06.30.2010 0

Can Kagan get Borked?

As the U.S. Senate continues hearings on the nomination of Elena Kagan to the U.S. Supreme Court this week, it is worth recalling how well-credentialed Judge Robert Bork was for the position that he was ultimately denied. President Reagan discussed Bork’s nomination in his July 4, 1987 radio address which is as follows:

Certainly freedom is something I had in mind this week when I nominated Judge Robert Bork to be an Associate Justice of the Supreme Court. Judge Bork is recognized by his colleagues and peers as a brilliant legal scholar and a fair-minded jurist who believes his role is to interpret the law, not make it. He is also a highly respected teacher, having devoted 15 years as a distinguished professor at one of this nation’s most prestigious law schools.

As a member of the United States Court of Appeals, Judge Bork has always heard each case with an open mind, following the law and legal precedent-not his personal preferences. In arriving at a decision, no appellate judge in America has a finer record. Not a single one of his more than 100 majority opinions has ever been reversed by the Supreme Court. To maintain the independence of the judiciary, I hope that we can keep politics out of the confirmation process and promptly schedule hearings. The American people deserve a Supreme Court with nine Justices operating at full strength. This, of course, is serious business because the Court plays such a significant role in the preservation of our way of life and the protection of our liberty.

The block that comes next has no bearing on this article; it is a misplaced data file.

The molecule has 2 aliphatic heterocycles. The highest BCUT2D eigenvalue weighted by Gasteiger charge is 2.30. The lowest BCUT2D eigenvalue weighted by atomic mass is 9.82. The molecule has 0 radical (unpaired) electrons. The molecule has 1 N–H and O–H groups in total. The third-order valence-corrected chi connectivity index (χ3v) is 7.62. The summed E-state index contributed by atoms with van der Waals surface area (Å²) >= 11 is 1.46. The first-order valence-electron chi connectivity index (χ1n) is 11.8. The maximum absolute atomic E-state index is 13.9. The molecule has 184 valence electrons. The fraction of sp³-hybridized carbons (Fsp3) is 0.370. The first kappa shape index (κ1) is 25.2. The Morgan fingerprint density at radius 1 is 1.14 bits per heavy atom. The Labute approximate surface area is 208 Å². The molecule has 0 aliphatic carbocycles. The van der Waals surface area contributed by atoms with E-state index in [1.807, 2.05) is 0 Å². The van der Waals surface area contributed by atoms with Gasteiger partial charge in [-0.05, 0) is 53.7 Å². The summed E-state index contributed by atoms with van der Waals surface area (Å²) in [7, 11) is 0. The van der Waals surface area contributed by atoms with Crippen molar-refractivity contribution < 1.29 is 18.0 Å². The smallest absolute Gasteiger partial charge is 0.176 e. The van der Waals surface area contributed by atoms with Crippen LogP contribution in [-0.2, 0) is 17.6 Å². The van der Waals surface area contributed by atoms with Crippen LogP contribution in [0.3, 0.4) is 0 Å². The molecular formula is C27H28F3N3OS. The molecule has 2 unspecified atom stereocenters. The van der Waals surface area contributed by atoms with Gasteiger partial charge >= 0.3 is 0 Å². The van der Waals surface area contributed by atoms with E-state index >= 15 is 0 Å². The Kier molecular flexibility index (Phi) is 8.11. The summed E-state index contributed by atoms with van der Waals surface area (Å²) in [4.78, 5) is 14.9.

Unfortunately, the nomination process began greatly politicized as a result of the Bork hearings. Subsequent nominees are selected on the basis of a slim paper trail so as to avoid Senate scrutiny. The downside is the presidents from both parties appear inclined to pick nominees who are much less qualified. – Harriet Miers and Elena Kagan both come to mind.

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